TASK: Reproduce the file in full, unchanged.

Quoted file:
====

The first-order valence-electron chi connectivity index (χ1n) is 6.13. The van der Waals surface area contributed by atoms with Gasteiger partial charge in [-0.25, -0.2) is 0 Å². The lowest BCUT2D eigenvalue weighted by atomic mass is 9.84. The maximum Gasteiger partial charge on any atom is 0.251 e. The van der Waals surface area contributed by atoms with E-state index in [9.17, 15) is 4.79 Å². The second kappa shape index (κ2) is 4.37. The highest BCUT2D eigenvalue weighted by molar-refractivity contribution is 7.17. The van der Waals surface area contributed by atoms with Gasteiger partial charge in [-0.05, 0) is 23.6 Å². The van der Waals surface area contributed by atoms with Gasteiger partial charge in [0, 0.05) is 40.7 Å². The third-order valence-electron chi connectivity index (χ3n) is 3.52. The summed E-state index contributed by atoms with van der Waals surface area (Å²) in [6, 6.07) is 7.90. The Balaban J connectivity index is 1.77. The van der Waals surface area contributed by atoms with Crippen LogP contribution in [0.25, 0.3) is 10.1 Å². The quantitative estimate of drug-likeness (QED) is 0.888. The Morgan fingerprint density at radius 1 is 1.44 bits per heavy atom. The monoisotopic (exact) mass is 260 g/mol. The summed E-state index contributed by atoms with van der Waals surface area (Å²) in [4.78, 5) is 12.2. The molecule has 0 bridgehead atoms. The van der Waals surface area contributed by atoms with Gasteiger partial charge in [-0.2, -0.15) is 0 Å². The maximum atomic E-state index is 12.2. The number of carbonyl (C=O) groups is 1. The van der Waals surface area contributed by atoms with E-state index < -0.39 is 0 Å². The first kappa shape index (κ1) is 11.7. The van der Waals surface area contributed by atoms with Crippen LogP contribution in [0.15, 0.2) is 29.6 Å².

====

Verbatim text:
The first-order valence-electron chi connectivity index (χ1n) is 6.13. The van der Waals surface area contributed by atoms with Gasteiger partial charge in [-0.25, -0.2) is 0 Å². The lowest BCUT2D eigenvalue weighted by atomic mass is 9.84. The maximum Gasteiger partial charge on any atom is 0.251 e. The van der Waals surface area contributed by atoms with E-state index in [9.17, 15) is 4.79 Å². The second kappa shape index (κ2) is 4.37. The highest BCUT2D eigenvalue weighted by molar-refractivity contribution is 7.17. The van der Waals surface area contributed by atoms with Gasteiger partial charge in [-0.05, 0) is 23.6 Å². The van der Waals surface area contributed by atoms with Gasteiger partial charge in [0, 0.05) is 40.7 Å². The third-order valence-electron chi connectivity index (χ3n) is 3.52. The summed E-state index contributed by atoms with van der Waals surface area (Å²) in [6, 6.07) is 7.90. The Balaban J connectivity index is 1.77. The van der Waals surface area contributed by atoms with Crippen LogP contribution in [0.25, 0.3) is 10.1 Å². The quantitative estimate of drug-likeness (QED) is 0.888. The Morgan fingerprint density at radius 1 is 1.44 bits per heavy atom. The monoisotopic (exact) mass is 260 g/mol. The summed E-state index contributed by atoms with van der Waals surface area (Å²) in [4.78, 5) is 12.2. The molecule has 0 bridgehead atoms. The van der Waals surface area contributed by atoms with Gasteiger partial charge in [-0.2, -0.15) is 0 Å². The maximum atomic E-state index is 12.2. The number of carbonyl (C=O) groups is 1. The van der Waals surface area contributed by atoms with E-state index < -0.39 is 0 Å². The first kappa shape index (κ1) is 11.7. The van der Waals surface area contributed by atoms with Crippen LogP contribution in [0.15, 0.2) is 29.6 Å².